1. ## Explain i^-5

Could somebody explain to me why i^-5= -i and not 1/i

Thanks

2. ## Re: Explain i^-5

$i^{-5} = i^{-4} \cdot i^{-1} = i^{-1}$

However, if you multiply by i/i (which happens to be the conjugate) you get $i^{-1} \cdot \dfrac{i}{i} = \dfrac{i}{i^2} = -i$

$\dfrac{1}{i}$ is a correct intermediate step but we tend to want a real denominator so we multiply through by the complex conjugate which is i/i in this case

3. ## Re: Explain i^-5

I don't understand how i/iČ=-i
Shouldn't that also be i^-1 since i^1/i^2= i^(1-2)

4. ## Re: Explain i^-5

Originally Posted by NME
I don't understand how i/iČ=-i
Shouldn't that also be i^-1 since i^1/i^2= i^(1-2)
Think back to the very basics of complex numbers and how we define $i^2$ (or i, depending on your textbook).

In other words you can simplify $i^2$ into a real number

5. ## Re: Explain i^-5

Oh that's right xD! How could i even miss that!

Well thank you very much for your help and patience !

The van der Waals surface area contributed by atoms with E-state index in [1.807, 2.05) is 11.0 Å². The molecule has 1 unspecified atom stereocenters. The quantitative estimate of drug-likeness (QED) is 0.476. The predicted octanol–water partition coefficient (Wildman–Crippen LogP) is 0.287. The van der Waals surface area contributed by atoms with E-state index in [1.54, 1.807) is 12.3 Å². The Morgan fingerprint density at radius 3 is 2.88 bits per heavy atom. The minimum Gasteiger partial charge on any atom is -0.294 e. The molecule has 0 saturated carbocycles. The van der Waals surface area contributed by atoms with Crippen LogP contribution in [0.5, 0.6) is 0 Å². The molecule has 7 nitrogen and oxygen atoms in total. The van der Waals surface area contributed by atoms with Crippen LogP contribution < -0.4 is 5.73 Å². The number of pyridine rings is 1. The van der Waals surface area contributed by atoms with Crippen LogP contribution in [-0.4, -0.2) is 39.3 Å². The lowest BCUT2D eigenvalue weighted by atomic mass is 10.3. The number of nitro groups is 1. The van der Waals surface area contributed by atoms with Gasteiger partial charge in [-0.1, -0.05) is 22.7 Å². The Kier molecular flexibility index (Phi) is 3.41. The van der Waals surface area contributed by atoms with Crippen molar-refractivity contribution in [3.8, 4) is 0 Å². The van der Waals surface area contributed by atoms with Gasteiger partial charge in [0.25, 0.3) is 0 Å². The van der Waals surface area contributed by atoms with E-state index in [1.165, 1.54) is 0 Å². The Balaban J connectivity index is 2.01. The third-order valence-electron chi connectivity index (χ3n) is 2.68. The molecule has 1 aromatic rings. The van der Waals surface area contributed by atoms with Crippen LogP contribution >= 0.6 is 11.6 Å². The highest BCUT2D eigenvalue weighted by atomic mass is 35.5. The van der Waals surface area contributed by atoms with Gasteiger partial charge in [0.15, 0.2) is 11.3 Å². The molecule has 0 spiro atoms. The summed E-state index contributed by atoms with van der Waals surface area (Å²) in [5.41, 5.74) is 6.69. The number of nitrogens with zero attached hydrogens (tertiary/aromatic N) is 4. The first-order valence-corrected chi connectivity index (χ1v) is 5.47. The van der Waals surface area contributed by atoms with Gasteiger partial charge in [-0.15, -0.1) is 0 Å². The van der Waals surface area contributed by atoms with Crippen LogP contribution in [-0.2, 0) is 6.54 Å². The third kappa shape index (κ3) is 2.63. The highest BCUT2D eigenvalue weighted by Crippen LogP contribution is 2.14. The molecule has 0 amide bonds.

6. ## Re: Explain i^-5

Originally Posted by NME
Could somebody explain to me why i^-5= -i and not 1/i

Thanks
$\displaystyle i^{-5} = \frac{1}{i^5} = \frac{1}{i^4\cdot i} = \frac{1}{i} = \frac{i}{i^2} = \frac{i}{-1} = -i$

7. ## Re: Explain i^-5

Another way of looking at it: $i+ \frac{1}{i}= \frac{i^2}{i}+ \frac{1}{i}= \frac{-1}{i}+ \frac{1}{i}= 0$

That's why $\frac{1}{i}$ is -i.

8. ## Re: Explain i^-5

Originally Posted by HallsofIvy
Another way of looking at it: $i+ \frac{1}{i}= \frac{i^2}{i}+ \frac{1}{i}= \frac{-1}{i}+ \frac{1}{i}= 0$

That's why $\frac{1}{i}$ is -i.
Thank you sir (:

9. ## Re: Explain i^-5

another way of looking at it is this:

suppose we had some number (which we don't know what it is), let's call it x, and -x = 1/x.

then (-x)(-x) = (1/x)(-x) (nothing funny going on here).

but (-x)(-x) = (-1)(x)(-1)(x) = (-1)(-1)(x)(x) = x^2, while (1/x)(-x) = -x/x = (-1)(x/x) = (-1)(1) = -1.

therefore, for such an x, x^2 = -1.

so x is a square root of -1. this tells us not only that -i = 1/i, but also that -(-i) = 1/(-i), or: i = 1/(-i).

in geometric terms: if you go 1/4 the way around a circle, the way back home is the same way you get 1/4 the way around the circle in the opposite direction.